By the time Turnbull trapped the male bruin, he was down to an estimated 170 pounds, with three bulbous nubs for canines — and no other teeth at all. Grizzly biologists use a 1-to-5 body condition score when they capture animals in the Yellowstone region.
“On the form, it was written zero,” Thompson said.
Bear 168 was a bony shell of his former self, and his prospects for a conflict-free existence into the future were not good.
The U.S. Fish and Wildlife Service’s grizzly bear recovery coordinator, Hilary Cooley, made the final call to euthanize the withered grizzly, which was old enough to be dealing with sensory deficits. Relocating the animal, even though he had avoided known conflict for decades, “wouldn’t have been the right thing to do,” Thompson said. The 34-year-old grizzly drew his last breath on July 30, 2020.
“It was sad that we had to put him down,” Thompson said, “but ethically there was nothing else that could be done.”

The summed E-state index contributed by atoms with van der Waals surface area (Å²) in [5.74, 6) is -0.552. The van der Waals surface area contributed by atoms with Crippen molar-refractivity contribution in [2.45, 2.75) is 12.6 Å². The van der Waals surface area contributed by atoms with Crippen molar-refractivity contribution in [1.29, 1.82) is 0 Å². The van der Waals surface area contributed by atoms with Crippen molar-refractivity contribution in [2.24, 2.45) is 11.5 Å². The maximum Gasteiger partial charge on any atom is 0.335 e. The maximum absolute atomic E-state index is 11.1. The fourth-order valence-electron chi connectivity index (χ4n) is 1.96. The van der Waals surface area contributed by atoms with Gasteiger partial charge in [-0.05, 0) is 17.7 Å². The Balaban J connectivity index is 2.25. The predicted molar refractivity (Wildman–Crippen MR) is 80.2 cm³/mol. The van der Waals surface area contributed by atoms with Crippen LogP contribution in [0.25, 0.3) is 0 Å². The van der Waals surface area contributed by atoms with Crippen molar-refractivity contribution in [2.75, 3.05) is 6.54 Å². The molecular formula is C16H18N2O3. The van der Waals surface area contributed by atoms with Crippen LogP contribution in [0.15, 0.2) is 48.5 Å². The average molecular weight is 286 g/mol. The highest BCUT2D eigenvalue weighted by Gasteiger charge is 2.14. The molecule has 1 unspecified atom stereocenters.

The state bear biologists held on to the skull, which is being cleaned and will be saved to serve as a reminder of the oldest grizzly ever known to inhabit the Yellowstone region. Grizzly 168 outlived all females documented within the ecosystem by four years, which is especially impressive considering the smaller-bodied and less conflict-prone females usually live longer.
Of course, there is the mystery of unmarked grizzlies out on the landscape. Hundreds are denned up across the ecosystem, and one or some of them could have surpassed 34 years of age without detection, Interagency Grizzly Bear Study Team leader Frank van Manen pointed out. They could be out there right now.
“But among all bear studies — black bear and brown bears in North America — 34 is a really old age,” van Manen said. “By all means, that’s pretty rare and unique.”